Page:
Clinical Study | Open Access
Chao-Yin Kuo, Yuan-Yung Lin, Hsin-Chien Chen, Cheng-Ping Shih, Chih-Hung Wang, "Video Nasoendoscopic-Assisted Transoral Adenoidectomy with the PEAK PlasmaBlade: A Preliminary Report of a Case Series", BioMed Research International, vol. 2017, Article ID 1536357, 8 pages, 2017. https://doi.org/10.1155/2017/1536357
Video Nasoendoscopic-Assisted Transoral Adenoidectomy with the PEAK PlasmaBlade: A Preliminary Report of a Case Series
Objectives. The primary objective for this study is to evaluate the advantages, disadvantages, surgical applicability, and outcome of the pulsed electron avalanche knife (PEAK) PlasmaBlade in transoral adenoidectomy under direct visualization using video nasoendoscopy. Patients and Methods. In this series, six cases of adenoid hypertrophy showing varying clinical presentations in relation to its clinical course were surgically treated using a PEAK PlasmaBlade. Before and after surgery, all patients underwent nasal endoscopy to define the grading of hypertrophic adenoids and postoperative outcome. Pure tone audiometry and tympanometry tests were carried out to investigate the change in middle and inner ear functions. Results. The mean follow-up period was 23.8 months. Postoperatively, symptoms of otitis media with effusion were all relieved with closure of the air-bone gap (6/6). Other relevant ear complaints like tinnitus were resolved (1/1) and aural fullness disappeared in 87.5% of ears (7/8). Nasal obstruction (2/2) and postnasal drip (2/2) were improved after surgery. Conclusions. Based on this preliminary report of a case series in a limited sample size, we suggest that using the transoral PEAK PlasmaBlade for adenoidectomy guided by video nasoendoscopy is a safe and feasible surgical technique, allowing remarkable outcomes by providing precise tissue removal, effective hemostasis, and painless postoperative recovery.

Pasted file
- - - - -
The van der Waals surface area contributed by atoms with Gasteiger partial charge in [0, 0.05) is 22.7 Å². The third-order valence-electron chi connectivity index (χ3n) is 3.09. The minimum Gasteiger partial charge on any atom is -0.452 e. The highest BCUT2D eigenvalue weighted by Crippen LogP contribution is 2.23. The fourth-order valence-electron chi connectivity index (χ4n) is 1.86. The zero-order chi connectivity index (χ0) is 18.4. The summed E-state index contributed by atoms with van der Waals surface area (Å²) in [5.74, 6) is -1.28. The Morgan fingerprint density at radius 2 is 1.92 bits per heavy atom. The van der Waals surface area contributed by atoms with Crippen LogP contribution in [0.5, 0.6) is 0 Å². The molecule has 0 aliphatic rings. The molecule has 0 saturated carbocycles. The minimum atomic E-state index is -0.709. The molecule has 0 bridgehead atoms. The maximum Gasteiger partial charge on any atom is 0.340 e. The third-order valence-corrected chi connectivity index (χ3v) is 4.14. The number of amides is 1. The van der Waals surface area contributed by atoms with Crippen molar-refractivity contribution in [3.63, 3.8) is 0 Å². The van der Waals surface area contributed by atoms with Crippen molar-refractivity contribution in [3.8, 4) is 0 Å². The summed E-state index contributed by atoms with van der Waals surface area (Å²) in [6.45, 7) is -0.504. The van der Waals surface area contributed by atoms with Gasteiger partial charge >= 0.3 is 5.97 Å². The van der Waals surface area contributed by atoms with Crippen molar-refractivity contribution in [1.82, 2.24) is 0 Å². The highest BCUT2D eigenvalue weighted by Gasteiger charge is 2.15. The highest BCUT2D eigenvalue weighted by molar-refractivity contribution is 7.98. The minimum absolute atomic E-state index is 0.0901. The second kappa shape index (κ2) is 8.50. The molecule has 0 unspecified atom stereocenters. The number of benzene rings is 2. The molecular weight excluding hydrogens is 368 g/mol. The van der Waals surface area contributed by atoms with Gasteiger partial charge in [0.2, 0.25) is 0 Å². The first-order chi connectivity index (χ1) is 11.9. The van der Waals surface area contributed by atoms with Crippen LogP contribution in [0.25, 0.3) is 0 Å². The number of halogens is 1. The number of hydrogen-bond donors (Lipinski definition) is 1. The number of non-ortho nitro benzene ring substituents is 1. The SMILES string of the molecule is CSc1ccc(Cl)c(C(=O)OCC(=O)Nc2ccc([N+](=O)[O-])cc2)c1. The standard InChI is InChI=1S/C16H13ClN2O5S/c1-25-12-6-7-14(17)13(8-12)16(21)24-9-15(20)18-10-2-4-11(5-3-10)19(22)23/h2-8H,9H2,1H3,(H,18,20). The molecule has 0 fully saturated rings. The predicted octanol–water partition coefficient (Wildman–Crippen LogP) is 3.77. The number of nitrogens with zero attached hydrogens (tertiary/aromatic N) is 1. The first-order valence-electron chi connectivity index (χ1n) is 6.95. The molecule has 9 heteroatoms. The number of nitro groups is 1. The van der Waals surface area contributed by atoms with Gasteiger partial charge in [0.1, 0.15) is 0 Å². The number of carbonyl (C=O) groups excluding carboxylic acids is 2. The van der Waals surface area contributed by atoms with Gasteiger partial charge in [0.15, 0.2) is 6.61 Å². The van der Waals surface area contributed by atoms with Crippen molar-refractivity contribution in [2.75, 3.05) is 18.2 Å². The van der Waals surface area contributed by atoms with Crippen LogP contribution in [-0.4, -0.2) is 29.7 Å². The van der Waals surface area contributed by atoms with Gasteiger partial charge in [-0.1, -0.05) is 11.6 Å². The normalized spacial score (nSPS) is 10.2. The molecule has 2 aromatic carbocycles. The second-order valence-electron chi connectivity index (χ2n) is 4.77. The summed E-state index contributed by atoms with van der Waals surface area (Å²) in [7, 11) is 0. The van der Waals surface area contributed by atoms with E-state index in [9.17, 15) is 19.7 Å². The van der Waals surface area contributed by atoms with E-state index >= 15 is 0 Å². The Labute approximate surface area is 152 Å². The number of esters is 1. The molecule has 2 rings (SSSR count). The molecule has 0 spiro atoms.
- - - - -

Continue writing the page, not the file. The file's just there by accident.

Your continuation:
Adenoid hypertrophy indicates the unusual growth of the adenoid. In chronic infection, the adenoid pad can remain enlarged for a long time, even in adulthood. Subsequent adverse consequences, including nasal obstruction, snoring, mouth breathing, aural fullness, and otitis media with effusion (OME), may result. In pediatric patients, enlarged adenoid that causes inability to breathe through the nose—resulting in chronic mouth breathing—can further lead to abnormalities in dental and facial growth. Proper treatment of adenoid hypertrophy often involves surgical removal.
The traditional surgical technique, which is performed blindly or under the view of laryngeal mirror using an adenoid curette or adenotome, has been challenged for inadequate reduction of hypertrophic adenoid tissue, especially in situations of involvement over the intranasal region, nasopharyngeal roof, and peritubal and retrotubal (pharyngeal recess) regions [1–5]. Methods of adenoidectomy have evolved in the past two decades following the introduction of the endoscope and powered surgical instruments. Under the direct view of endoscopes, either transorally or transnasally, techniques such as the conventional curette, Blakesley forceps, suction diathermy, microdebrider, and coblation can be applied to give a more appropriate alternative for adenoidectomy [1, 6–8].